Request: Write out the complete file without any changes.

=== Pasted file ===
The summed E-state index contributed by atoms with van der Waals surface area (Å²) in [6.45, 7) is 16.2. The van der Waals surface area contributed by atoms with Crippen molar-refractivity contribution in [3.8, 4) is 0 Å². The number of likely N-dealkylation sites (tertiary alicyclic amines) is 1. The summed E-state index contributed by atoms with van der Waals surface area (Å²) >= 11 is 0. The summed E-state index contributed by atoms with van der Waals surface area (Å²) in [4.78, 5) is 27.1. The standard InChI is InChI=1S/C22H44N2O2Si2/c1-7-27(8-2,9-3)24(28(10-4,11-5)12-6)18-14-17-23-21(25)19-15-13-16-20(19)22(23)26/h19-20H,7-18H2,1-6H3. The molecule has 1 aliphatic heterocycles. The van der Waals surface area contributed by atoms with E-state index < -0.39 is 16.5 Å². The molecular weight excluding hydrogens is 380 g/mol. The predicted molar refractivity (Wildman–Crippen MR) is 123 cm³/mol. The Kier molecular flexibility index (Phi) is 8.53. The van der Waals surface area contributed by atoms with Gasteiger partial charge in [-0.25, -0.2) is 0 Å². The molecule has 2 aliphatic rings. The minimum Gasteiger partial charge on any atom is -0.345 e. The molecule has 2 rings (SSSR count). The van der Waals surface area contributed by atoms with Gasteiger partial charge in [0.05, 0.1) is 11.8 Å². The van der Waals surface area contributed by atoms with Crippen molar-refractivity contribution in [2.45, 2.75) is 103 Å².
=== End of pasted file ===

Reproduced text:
The summed E-state index contributed by atoms with van der Waals surface area (Å²) in [6.45, 7) is 16.2. The van der Waals surface area contributed by atoms with Crippen molar-refractivity contribution in [3.8, 4) is 0 Å². The number of likely N-dealkylation sites (tertiary alicyclic amines) is 1. The summed E-state index contributed by atoms with van der Waals surface area (Å²) >= 11 is 0. The summed E-state index contributed by atoms with van der Waals surface area (Å²) in [4.78, 5) is 27.1. The standard InChI is InChI=1S/C22H44N2O2Si2/c1-7-27(8-2,9-3)24(28(10-4,11-5)12-6)18-14-17-23-21(25)19-15-13-16-20(19)22(23)26/h19-20H,7-18H2,1-6H3. The molecule has 1 aliphatic heterocycles. The van der Waals surface area contributed by atoms with E-state index < -0.39 is 16.5 Å². The molecular weight excluding hydrogens is 380 g/mol. The predicted molar refractivity (Wildman–Crippen MR) is 123 cm³/mol. The Kier molecular flexibility index (Phi) is 8.53. The van der Waals surface area contributed by atoms with Gasteiger partial charge in [-0.25, -0.2) is 0 Å². The molecule has 2 aliphatic rings. The minimum Gasteiger partial charge on any atom is -0.345 e. The molecule has 2 rings (SSSR count). The van der Waals surface area contributed by atoms with Gasteiger partial charge in [0.05, 0.1) is 11.8 Å². The van der Waals surface area contributed by atoms with Crippen molar-refractivity contribution in [2.45, 2.75) is 103 Å².